When the columns and the frescoes begin to leave you cold, there is an undiscovered gem nestled beneath the heights of Gianicolo: The Botanical Gardens of Rome. Situated near the Bohemian maze of streets that make up Trastevere, the Gardens represent an oasis of calm within the Metropolitan craziness. From the ancient Via della Lungara leads a small, quiet street lined with palms from which the gates of the Gardens are almost imperceptible.
Upon entrance you will see the ticket cabin, your last reminder of modern technologies. You’ll be greeted by a warm Roman smile as you are handed a brief map and guide for the sights you are about to see. The Gardens start subtly. The plants are small and familiar. However, as you begin to walk the grandeur of the Fontana dei Tritoni will immediately catch your eye. The fountain consists of two intricately sculptured Tritons built around 1750 by Fuga. Here you can see paddling the family of exotically coloured ducks that call the Gardens home. Further along the path comes the Rose Garden. Many of the species date from the Baroque Period (during the 17th and 18th centuries) at the time of the Gardens establishment. Next, there is a collection of ferns both European and East Asian in origin. A hickory tree and some maples sway above them. Continuing the Asian theme is the Bamboo section, which comes with its own guide book (available at the ticket office). The ‘Rocky Garden’ is a special collection of plants that grow in high mountainous areas such as the Alps, Pyrenees, Carpathians, Himalayas, Caucasus, Andes and Rocky Mountains. The group of plants from the Apennines provide a specific example of the flora of Central Italy. Through this rocky area wind ornamental irises rich with vibrant colour. Nearby stands the beautiful Renaissance splendour of the Fountain of Aqua Paola. Another perfect place to stand and contemplate.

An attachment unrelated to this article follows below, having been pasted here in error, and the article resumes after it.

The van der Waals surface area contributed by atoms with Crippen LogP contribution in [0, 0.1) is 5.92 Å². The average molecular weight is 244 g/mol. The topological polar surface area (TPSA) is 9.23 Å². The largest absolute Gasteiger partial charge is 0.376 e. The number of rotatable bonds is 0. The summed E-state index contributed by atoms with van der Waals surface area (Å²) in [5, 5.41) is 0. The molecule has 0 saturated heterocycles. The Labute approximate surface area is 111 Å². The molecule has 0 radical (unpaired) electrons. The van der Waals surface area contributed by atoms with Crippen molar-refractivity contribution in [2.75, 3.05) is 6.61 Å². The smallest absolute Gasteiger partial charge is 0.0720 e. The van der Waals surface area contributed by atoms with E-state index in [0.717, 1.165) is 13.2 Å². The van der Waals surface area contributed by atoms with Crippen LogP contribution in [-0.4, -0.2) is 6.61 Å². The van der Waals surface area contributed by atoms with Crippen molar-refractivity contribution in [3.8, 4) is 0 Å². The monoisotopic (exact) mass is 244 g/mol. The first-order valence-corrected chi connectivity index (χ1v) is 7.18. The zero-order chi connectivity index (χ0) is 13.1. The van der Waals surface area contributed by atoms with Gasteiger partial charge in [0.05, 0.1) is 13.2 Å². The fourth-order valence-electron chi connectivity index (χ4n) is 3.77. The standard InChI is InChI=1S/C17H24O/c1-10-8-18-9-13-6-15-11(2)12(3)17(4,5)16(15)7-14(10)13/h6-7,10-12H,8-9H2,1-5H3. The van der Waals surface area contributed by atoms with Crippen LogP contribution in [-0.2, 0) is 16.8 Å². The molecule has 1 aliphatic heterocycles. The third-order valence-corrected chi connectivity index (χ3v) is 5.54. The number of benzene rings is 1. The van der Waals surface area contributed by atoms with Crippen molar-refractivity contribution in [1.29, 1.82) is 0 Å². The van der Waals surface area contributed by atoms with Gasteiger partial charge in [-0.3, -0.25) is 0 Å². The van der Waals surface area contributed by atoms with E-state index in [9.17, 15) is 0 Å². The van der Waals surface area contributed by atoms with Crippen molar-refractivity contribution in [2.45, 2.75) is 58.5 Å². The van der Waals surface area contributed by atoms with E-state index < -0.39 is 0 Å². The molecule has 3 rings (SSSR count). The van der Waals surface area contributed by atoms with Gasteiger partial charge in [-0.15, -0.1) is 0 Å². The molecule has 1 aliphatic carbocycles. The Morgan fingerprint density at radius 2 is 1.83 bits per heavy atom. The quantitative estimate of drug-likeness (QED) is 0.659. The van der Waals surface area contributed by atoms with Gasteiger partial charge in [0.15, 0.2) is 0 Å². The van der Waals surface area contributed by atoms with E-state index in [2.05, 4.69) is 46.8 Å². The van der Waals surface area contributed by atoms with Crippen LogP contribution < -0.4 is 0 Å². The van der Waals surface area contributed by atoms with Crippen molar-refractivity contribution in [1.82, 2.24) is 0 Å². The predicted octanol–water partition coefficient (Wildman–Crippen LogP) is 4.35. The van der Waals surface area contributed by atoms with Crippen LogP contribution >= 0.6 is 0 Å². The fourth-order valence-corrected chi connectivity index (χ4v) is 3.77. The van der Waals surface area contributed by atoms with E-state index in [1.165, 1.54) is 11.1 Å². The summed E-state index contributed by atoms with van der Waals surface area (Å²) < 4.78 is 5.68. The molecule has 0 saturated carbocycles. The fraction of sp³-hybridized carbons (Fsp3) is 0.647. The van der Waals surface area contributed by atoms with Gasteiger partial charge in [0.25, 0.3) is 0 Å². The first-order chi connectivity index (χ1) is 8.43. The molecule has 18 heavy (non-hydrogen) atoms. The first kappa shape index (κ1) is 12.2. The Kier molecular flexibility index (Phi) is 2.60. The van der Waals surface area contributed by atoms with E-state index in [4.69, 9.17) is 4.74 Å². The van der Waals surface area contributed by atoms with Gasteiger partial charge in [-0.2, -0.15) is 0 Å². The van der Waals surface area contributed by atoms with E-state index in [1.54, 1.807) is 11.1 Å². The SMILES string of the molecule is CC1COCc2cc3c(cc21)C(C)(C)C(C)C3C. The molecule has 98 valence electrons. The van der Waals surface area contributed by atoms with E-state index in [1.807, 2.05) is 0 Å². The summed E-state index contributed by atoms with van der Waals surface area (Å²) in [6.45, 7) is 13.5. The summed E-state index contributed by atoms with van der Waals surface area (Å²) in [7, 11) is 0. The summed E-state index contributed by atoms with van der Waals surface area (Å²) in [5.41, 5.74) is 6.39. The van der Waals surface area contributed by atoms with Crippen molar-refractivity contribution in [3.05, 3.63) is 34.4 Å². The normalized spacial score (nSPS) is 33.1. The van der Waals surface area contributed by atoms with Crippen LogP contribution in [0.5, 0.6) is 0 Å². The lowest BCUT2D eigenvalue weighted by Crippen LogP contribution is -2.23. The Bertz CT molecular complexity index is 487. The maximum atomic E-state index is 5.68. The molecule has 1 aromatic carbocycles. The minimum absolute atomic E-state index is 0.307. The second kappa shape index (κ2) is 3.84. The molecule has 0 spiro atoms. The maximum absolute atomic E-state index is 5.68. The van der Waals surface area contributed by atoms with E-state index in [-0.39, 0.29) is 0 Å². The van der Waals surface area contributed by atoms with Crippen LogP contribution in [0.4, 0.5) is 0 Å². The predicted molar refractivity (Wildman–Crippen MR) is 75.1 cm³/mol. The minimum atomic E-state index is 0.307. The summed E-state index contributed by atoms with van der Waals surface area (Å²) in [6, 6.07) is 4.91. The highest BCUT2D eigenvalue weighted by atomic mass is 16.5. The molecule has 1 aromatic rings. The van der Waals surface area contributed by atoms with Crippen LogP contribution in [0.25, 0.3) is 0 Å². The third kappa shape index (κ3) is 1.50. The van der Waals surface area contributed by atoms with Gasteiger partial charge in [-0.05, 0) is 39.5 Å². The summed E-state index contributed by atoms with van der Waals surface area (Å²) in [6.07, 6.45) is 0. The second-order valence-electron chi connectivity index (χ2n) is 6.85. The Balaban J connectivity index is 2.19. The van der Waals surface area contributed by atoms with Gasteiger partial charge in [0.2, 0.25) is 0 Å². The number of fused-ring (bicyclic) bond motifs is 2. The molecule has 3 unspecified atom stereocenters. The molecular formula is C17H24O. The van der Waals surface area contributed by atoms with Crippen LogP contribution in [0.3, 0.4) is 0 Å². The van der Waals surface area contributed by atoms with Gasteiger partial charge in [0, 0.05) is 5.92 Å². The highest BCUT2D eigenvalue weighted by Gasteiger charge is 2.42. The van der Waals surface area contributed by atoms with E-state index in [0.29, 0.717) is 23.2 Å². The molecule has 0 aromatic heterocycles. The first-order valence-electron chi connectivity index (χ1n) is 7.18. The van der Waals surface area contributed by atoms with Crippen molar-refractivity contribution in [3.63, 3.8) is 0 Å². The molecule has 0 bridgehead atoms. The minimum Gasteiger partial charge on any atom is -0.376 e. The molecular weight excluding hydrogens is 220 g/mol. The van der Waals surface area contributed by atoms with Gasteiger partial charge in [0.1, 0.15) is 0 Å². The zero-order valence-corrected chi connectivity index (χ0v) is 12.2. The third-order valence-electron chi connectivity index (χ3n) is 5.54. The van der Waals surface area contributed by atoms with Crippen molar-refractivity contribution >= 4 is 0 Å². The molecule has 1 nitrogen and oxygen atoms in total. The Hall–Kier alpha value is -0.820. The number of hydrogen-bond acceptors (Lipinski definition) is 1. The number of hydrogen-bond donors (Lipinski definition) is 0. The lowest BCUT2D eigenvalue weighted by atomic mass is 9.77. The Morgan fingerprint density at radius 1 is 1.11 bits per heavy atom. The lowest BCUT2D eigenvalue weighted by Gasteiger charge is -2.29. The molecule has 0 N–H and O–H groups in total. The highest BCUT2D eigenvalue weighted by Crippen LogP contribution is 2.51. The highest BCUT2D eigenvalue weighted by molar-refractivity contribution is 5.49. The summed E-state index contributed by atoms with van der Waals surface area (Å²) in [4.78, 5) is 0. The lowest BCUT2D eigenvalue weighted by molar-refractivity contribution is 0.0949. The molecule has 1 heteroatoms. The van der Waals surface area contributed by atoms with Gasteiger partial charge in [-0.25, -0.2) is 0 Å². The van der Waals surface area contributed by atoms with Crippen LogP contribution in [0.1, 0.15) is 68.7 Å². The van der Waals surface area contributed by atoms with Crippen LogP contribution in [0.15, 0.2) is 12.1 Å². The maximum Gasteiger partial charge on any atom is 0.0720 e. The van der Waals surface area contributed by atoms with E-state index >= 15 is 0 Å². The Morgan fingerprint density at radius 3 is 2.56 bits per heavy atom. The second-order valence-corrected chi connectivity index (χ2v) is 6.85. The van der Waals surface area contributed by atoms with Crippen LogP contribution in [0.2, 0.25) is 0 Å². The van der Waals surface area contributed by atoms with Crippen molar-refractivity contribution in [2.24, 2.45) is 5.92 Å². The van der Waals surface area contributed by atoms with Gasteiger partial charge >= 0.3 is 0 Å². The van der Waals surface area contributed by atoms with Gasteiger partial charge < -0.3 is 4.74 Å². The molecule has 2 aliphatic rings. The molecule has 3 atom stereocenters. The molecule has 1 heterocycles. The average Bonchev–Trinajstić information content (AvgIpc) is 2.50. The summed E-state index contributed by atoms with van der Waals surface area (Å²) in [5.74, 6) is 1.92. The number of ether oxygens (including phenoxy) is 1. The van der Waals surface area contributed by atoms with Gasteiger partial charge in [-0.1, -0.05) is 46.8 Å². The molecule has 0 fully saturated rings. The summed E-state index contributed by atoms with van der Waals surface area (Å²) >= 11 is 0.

A panorama of Rome can be spectacularly viewed from the minimal surroundings of The Japanese Garden. This recent addition to the Gardens (constructed between 1990 and 1994) features a 17th century niche and leads on towards a wooden area that is the only remnant of the forest that once covered the city. Here can be seen a tree of almost 500 years of age. The history of Rome’s Botanical Garden The garden Originated in 1511 when an ancient family of Dukes and Cardinals, The Riaro Family, built the actual Palazzo Corsini on the eastern side of Gianicolo hill. Christine of Sweden lived here from 1659 till 1689. In 1736, the palace was bought from the Corsini family (Pope Clemente XII’s family), at the price of 70,000 Roman shields. The garden was donated to the State by the Corsini family, in 1872, and was then opened as a botanical garden. Today the palace is the site of the Galleria Corsini and the National Accademy of Lincei.
The Botanical Garden of Rome is an oasis of bio-diversity, in which slow and constant evolution is respected, according the creator’s, biologist Ronaldo Pirotta’s, intentions. The aim of the garden is the study and conservation of genetic diversity and the evaluation of environmental education. The collection of plants from every continent, sub-tropical regions, temperate and cold ones, actually contains around 3,500 species cultivated in open gardens or in greenhouses. There are important permanent collections of Cactus, water plants, carnivorous plants, orchids and palms. The garden also has some temporary exhibitions of tropical flowers and artistic pictures of flowers.
L.go Cristina di Svezia 24
(Villa Corsini) 00165 Roma
Fax. +39 0668323000
hours: 9:30am-5:30pm (Winter),
Greenhouses close at 1:00pm
Closed on Sundays and Mondays, and in August.
Reservation and tickets :
ticket: Euro 3.00 ‘
by Alex Birrell and Massimiliano Oddi
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